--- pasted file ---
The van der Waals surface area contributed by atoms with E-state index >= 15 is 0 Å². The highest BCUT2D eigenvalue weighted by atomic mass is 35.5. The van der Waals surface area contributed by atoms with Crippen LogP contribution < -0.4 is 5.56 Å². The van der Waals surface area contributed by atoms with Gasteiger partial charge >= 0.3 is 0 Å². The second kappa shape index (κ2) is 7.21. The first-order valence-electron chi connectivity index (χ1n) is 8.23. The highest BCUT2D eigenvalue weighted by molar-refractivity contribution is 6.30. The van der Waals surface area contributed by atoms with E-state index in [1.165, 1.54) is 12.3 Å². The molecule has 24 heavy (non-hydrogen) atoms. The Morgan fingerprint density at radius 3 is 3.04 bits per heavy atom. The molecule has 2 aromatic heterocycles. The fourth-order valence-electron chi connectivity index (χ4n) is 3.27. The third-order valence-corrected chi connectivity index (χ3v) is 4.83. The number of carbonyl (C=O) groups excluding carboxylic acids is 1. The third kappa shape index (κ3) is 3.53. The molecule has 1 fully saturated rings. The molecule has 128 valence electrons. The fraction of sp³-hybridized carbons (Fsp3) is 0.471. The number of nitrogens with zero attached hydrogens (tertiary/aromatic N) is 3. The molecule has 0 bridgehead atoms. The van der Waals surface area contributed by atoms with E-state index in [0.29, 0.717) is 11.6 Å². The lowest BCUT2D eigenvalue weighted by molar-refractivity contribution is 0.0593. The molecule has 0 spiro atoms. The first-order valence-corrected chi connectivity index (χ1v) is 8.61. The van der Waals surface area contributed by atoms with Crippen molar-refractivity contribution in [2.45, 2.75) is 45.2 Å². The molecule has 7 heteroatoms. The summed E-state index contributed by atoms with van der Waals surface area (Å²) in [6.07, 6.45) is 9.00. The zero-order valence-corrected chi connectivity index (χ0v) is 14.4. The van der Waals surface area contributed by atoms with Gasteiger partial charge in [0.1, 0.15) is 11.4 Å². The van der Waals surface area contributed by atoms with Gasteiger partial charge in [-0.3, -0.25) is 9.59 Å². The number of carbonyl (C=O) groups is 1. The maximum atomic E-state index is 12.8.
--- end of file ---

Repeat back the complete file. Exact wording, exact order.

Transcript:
The van der Waals surface area contributed by atoms with E-state index >= 15 is 0 Å². The highest BCUT2D eigenvalue weighted by atomic mass is 35.5. The van der Waals surface area contributed by atoms with Crippen LogP contribution < -0.4 is 5.56 Å². The van der Waals surface area contributed by atoms with Gasteiger partial charge >= 0.3 is 0 Å². The second kappa shape index (κ2) is 7.21. The first-order valence-electron chi connectivity index (χ1n) is 8.23. The highest BCUT2D eigenvalue weighted by molar-refractivity contribution is 6.30. The van der Waals surface area contributed by atoms with E-state index in [1.165, 1.54) is 12.3 Å². The molecule has 24 heavy (non-hydrogen) atoms. The Morgan fingerprint density at radius 3 is 3.04 bits per heavy atom. The molecule has 2 aromatic heterocycles. The fourth-order valence-electron chi connectivity index (χ4n) is 3.27. The third-order valence-corrected chi connectivity index (χ3v) is 4.83. The number of carbonyl (C=O) groups excluding carboxylic acids is 1. The third kappa shape index (κ3) is 3.53. The molecule has 1 fully saturated rings. The molecule has 128 valence electrons. The fraction of sp³-hybridized carbons (Fsp3) is 0.471. The number of nitrogens with zero attached hydrogens (tertiary/aromatic N) is 3. The molecule has 0 bridgehead atoms. The van der Waals surface area contributed by atoms with E-state index in [0.29, 0.717) is 11.6 Å². The lowest BCUT2D eigenvalue weighted by molar-refractivity contribution is 0.0593. The molecule has 0 spiro atoms. The first-order valence-corrected chi connectivity index (χ1v) is 8.61. The van der Waals surface area contributed by atoms with Crippen molar-refractivity contribution in [2.45, 2.75) is 45.2 Å². The molecule has 7 heteroatoms. The summed E-state index contributed by atoms with van der Waals surface area (Å²) in [6.07, 6.45) is 9.00. The zero-order valence-corrected chi connectivity index (χ0v) is 14.4. The van der Waals surface area contributed by atoms with Gasteiger partial charge in [0.1, 0.15) is 11.4 Å². The van der Waals surface area contributed by atoms with Gasteiger partial charge in [-0.3, -0.25) is 9.59 Å². The number of carbonyl (C=O) groups is 1. The maximum atomic E-state index is 12.8.